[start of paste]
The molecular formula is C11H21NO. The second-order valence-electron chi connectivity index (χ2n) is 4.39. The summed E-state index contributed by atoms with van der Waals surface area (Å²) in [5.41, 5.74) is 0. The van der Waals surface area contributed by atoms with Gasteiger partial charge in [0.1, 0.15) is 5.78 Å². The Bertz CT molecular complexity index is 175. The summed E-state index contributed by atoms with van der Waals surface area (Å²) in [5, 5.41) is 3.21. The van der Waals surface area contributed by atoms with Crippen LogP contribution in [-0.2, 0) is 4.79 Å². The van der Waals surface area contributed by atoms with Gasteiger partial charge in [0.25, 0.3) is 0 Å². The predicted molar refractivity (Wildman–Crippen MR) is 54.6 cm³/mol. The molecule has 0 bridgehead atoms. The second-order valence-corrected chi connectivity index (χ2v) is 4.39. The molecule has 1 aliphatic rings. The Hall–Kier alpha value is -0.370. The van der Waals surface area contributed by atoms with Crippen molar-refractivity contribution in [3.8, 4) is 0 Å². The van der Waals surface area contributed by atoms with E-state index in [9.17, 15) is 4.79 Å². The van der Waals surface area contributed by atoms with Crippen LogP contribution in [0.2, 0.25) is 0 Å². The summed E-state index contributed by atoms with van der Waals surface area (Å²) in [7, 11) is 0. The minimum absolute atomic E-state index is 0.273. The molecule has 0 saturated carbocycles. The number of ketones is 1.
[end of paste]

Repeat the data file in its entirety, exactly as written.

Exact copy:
The molecular formula is C11H21NO. The second-order valence-electron chi connectivity index (χ2n) is 4.39. The summed E-state index contributed by atoms with van der Waals surface area (Å²) in [5.41, 5.74) is 0. The van der Waals surface area contributed by atoms with Gasteiger partial charge in [0.1, 0.15) is 5.78 Å². The Bertz CT molecular complexity index is 175. The summed E-state index contributed by atoms with van der Waals surface area (Å²) in [5, 5.41) is 3.21. The van der Waals surface area contributed by atoms with Crippen LogP contribution in [-0.2, 0) is 4.79 Å². The van der Waals surface area contributed by atoms with Gasteiger partial charge in [0.25, 0.3) is 0 Å². The predicted molar refractivity (Wildman–Crippen MR) is 54.6 cm³/mol. The molecule has 0 bridgehead atoms. The second-order valence-corrected chi connectivity index (χ2v) is 4.39. The molecule has 1 aliphatic rings. The Hall–Kier alpha value is -0.370. The van der Waals surface area contributed by atoms with Crippen molar-refractivity contribution in [3.8, 4) is 0 Å². The van der Waals surface area contributed by atoms with E-state index in [9.17, 15) is 4.79 Å². The van der Waals surface area contributed by atoms with Crippen LogP contribution in [0.2, 0.25) is 0 Å². The summed E-state index contributed by atoms with van der Waals surface area (Å²) in [7, 11) is 0. The minimum absolute atomic E-state index is 0.273. The molecule has 0 saturated carbocycles. The number of ketones is 1.